I’d always thought this would also be an Enhanced CD. But reading the Wikipedia article makes it rather clear that both should be distinct. So I think we need the media type “Mixed Mode CD” as a separate entry.
They key technical point of blue book CDs is that they are indistinguishable from an audio-only CD in an ordinary CD player. Multisession discs are not part of the original CD specification and are therefore not typically implemented by CD players. Only the first TOC, containing audio tracks exclusively, will be used.
In mixed mode, there are a mixture of audio and data tracks within a single TOC. Normally track 1 is a data track and the rest are audio. Both audio and data tracks will show up in a CD player, and you may need to manually skip over the data track.
I know how the discs work (I am old technical person), just wondering how we would help normal people know what they have in their hands. If MB is to separate Red book and Blue book there needs to be a simple way to spot them.
If the type of disc is not obviously marked on the packaging the only way will be to put it in a CD-ROM drive and inspect the contents of the disc (since you will not be able to identify the existence of multiple sessions in a normal CD player).
Most examples of blue book CDs in my collection have one of the CD-EXTRA, CD+ or Enhanced CD logos printed somewhere on the packaging.
Edited to add: the cd-info utility included in the GNU libcdio package can be used to identify what’s on each session and will clearly distinguish these different types of data+audio CDs.
Sample output from single-session mixed-mode CD-ROM:
[...] __________________________________ CD Analysis Report No CD-TEXT on Disc. mixed mode CD [...]
Sample output from blue-book “enhanced CD”:
[...] __________________________________ CD Analysis Report No CD-TEXT on Disc. CD-Plus/Extra [...]
Maybe we don’t really need software.
Or maybe I missed an important info.
If you see a data track first, followed by audio track(s), then it’s this kind, old fashionmixed mode.
But if you see audio track(s) first, followed by a data track, then it’s the now more common CD Extra, Enhanced CD, CDDA+ thing.
But in fact, unfortunately, these terms are interchangeable, it’s just a habit to call data first = mixed mode and audio first = Enhanced CD Extra.
True for the official Enhanced CD terms, but colloquially:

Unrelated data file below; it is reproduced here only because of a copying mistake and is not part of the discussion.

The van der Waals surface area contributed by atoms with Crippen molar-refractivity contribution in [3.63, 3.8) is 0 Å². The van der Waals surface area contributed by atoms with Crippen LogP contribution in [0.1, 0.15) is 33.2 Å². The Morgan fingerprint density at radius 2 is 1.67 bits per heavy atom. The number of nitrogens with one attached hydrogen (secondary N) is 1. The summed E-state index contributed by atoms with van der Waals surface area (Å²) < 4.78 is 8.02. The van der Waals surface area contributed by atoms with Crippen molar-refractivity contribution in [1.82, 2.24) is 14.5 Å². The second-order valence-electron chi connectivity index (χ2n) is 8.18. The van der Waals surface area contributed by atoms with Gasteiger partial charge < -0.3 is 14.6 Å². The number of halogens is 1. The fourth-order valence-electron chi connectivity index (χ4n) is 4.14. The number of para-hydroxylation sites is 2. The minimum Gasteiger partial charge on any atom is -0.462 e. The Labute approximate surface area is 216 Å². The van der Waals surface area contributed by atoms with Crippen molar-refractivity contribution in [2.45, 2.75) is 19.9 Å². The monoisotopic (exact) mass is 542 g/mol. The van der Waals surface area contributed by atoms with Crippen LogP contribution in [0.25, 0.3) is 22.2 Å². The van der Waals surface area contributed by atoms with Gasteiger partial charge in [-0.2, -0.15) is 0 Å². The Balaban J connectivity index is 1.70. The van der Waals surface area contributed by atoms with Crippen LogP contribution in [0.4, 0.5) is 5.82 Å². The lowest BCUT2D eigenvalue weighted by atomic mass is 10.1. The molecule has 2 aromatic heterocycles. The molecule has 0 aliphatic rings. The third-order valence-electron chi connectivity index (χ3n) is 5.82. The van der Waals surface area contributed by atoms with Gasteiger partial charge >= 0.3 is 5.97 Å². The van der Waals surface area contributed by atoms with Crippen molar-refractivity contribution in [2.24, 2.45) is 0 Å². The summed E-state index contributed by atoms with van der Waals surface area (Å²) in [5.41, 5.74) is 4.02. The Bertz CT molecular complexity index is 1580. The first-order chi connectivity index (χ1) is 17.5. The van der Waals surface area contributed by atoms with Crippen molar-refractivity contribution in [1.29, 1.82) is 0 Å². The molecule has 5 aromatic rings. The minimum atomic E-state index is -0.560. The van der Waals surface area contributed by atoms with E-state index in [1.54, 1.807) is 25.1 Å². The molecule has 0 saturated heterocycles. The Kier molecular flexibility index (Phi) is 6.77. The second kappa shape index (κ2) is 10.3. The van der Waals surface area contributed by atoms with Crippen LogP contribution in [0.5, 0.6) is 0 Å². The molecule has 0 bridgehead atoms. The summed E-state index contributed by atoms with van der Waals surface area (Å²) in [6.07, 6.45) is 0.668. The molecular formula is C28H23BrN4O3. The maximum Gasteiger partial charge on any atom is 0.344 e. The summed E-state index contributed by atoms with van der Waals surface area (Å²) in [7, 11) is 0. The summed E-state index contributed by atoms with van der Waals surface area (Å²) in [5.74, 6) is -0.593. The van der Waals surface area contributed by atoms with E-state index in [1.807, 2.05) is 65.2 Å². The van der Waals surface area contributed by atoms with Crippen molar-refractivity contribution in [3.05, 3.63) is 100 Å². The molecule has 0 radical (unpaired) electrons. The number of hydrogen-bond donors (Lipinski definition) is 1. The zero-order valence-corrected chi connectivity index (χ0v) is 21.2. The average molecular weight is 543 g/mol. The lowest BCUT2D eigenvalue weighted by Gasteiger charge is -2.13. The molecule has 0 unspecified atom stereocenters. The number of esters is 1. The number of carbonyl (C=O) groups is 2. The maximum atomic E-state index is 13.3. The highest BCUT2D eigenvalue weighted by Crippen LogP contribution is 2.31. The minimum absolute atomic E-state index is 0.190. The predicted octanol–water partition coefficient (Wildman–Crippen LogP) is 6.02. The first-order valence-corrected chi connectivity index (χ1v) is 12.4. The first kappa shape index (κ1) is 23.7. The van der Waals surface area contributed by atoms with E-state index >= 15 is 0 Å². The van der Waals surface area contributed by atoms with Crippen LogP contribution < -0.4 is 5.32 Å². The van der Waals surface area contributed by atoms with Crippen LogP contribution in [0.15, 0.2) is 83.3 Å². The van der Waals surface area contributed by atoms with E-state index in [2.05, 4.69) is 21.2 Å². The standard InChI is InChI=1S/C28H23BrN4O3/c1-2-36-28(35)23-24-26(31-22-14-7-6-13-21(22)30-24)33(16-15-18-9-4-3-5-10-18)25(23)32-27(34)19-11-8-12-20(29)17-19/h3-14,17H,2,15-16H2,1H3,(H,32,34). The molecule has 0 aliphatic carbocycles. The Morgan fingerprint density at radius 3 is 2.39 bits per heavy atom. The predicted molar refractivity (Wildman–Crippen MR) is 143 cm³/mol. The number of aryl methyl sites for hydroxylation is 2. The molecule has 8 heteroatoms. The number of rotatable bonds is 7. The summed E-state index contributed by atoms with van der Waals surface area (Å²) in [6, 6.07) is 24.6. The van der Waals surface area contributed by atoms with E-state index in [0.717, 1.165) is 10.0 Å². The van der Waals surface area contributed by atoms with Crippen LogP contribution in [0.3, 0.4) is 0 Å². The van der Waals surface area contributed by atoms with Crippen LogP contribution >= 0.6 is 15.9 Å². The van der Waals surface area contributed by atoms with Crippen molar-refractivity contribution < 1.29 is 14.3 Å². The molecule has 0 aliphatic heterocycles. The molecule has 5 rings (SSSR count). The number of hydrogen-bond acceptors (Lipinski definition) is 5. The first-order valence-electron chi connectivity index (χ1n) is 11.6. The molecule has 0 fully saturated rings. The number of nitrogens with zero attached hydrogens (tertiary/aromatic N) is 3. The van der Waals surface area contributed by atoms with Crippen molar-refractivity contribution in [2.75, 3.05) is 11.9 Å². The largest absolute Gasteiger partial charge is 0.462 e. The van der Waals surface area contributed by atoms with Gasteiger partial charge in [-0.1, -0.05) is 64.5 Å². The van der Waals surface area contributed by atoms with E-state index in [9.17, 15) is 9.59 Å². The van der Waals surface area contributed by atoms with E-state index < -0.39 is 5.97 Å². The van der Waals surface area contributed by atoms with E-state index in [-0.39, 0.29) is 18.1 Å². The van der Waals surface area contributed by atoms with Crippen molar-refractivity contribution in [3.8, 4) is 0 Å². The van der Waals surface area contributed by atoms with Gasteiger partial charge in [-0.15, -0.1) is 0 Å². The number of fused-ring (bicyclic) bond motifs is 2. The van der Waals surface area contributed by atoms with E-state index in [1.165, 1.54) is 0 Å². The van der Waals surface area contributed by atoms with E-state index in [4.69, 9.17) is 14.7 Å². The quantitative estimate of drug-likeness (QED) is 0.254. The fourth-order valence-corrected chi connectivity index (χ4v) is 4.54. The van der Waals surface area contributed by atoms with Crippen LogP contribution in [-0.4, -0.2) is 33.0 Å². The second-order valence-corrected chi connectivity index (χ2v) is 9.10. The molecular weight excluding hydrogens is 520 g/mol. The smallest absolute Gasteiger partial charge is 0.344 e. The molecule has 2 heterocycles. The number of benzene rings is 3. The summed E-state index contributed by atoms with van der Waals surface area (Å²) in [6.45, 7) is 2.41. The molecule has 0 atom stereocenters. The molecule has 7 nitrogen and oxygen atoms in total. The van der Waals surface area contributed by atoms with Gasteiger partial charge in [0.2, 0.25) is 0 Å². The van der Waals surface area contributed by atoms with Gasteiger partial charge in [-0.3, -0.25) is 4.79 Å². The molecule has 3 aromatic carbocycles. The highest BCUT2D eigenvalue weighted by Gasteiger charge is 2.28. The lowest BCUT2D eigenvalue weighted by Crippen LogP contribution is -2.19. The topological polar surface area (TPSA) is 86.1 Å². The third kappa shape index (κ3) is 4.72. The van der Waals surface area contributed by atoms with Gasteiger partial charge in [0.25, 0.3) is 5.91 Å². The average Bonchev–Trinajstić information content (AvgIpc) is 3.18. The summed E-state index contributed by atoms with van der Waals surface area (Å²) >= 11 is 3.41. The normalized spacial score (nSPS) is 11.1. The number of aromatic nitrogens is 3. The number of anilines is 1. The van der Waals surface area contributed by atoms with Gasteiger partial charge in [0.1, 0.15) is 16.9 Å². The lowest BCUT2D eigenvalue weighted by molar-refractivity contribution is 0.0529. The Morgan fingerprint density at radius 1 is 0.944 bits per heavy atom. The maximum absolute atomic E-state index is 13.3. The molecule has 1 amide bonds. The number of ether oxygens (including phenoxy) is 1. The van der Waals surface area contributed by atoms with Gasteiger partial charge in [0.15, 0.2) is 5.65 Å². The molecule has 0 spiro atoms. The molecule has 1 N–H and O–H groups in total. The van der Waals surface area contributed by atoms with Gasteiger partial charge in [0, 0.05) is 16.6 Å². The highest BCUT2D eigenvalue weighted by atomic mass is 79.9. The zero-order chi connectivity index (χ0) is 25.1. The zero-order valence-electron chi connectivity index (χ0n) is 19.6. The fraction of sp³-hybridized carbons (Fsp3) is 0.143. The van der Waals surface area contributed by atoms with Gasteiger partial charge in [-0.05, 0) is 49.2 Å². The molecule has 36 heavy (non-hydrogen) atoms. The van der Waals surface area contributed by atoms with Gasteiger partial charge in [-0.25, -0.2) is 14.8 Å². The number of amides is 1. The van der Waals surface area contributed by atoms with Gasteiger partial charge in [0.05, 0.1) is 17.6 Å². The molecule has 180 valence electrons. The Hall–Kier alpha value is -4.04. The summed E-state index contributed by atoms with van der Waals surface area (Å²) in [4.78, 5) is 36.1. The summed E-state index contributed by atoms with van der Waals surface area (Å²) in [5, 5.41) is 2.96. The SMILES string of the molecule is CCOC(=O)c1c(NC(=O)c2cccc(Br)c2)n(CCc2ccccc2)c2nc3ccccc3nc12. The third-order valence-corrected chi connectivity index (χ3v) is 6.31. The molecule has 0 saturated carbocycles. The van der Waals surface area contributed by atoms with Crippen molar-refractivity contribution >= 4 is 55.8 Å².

Blue Book (CD standard) - Wikipedia
The term “enhanced CD” is also an umbrella term and a certification mark used to refer to different CD formats that support audio and data content, including mixed mode CDs, CD-i and CD-i Ready.
So we can maybe keep what we have now?
For user friendliness sake.
Does your audio CD contain data?
If it’s data track first, we have to make a [data track] appear in the tracklist at position 1, because of how disc ID is computed.
If it’s audio track(s) first, we don’t have to shouldn’t append a [data track] at the end of the tracklist.
In both cases, regardless the data track position in the CD, if it contains musical stuff (video or audio files), we add one special track for each, at the end of the tracklist, thanks to the dedicated data track checkbox of the release tracklist editor.
Can you explain a good reason not to add Mixed Mode CD as a separate medium type?
I can provide a reason why I’d want it - being able to automatically decrement the total track count by 1 in Picard if the medium is Mixed Mode CD.
Or can you provide an alternative userscript that decrements the total track count for the entire medium if the first track on that medium is named “[data track]”? (Because that’s what a Mixed Mode CD is in practice - the first track is a “[data track]”, as required by Disc ID, which isn’t audio.)
Not really, except maybe people won’t know how to choose type?
It doesn’t seem like an urgent change to me.
Maybe because I don’t understand the problem with the track number in Picard Tagger.
But it would be an interesting fact about releases.
But if we get a mixed mode type, maybe first track (data track) should not be visible or editable?
And if we add the data track content (music and video files) to the MB release, they could be shown at the top for mixed mode and still at the top for Enhanced CD Extra?
It doesn’t seem like this is supposed to be that complicated to me?
CD = pure CD Digital Audio - 100% audio tracks, no data tracks at either end.
Enhanced CD = data track at the end, which can be split out into individual files. All tracks before the data section are audio tracks.
Mixed Mode CD = data track is the first track (which cannot be split out into individual files due to Disc ID), and all remaining tracks are audio tracks.
For actually more complicated things:
Copy Control CDs sometimes look like Enhanced CDs, but I assume everyone still wants them to go under Copy Control CD.
Using the first example Release “Magic & Mayhem” by Afro Celt Sound System - MusicBrainz, Picard will see it as a 13-track release, with 13 total tracks. Someone trying to put this in their music library will only be expecting 12 total tracks, not 13. If Mixed Mode CD is available as the medium format to scripting, then the user can just decrement the tracknumber and the totaltracks by 1, so it makes sense in their music library.
If you want to change the actual %tracknumber% and %totaltracks% tags, then you should use another tagging script which would be triggered manually just prior to saving the release (and not make the changes in your file naming script):
That sounds like a schema change, and by definition will require all of the Disc ID code in both the server and the clients to be rewritten, which is far beyond the act of adding a new CD sub-format that has no further consequences on either.
I do think we should add it, I just haven’t gotten to it yet and I was checking whether someone here had a good reason not to my post was specifically about how I don’t feel the confusing the newbies thing is a big deal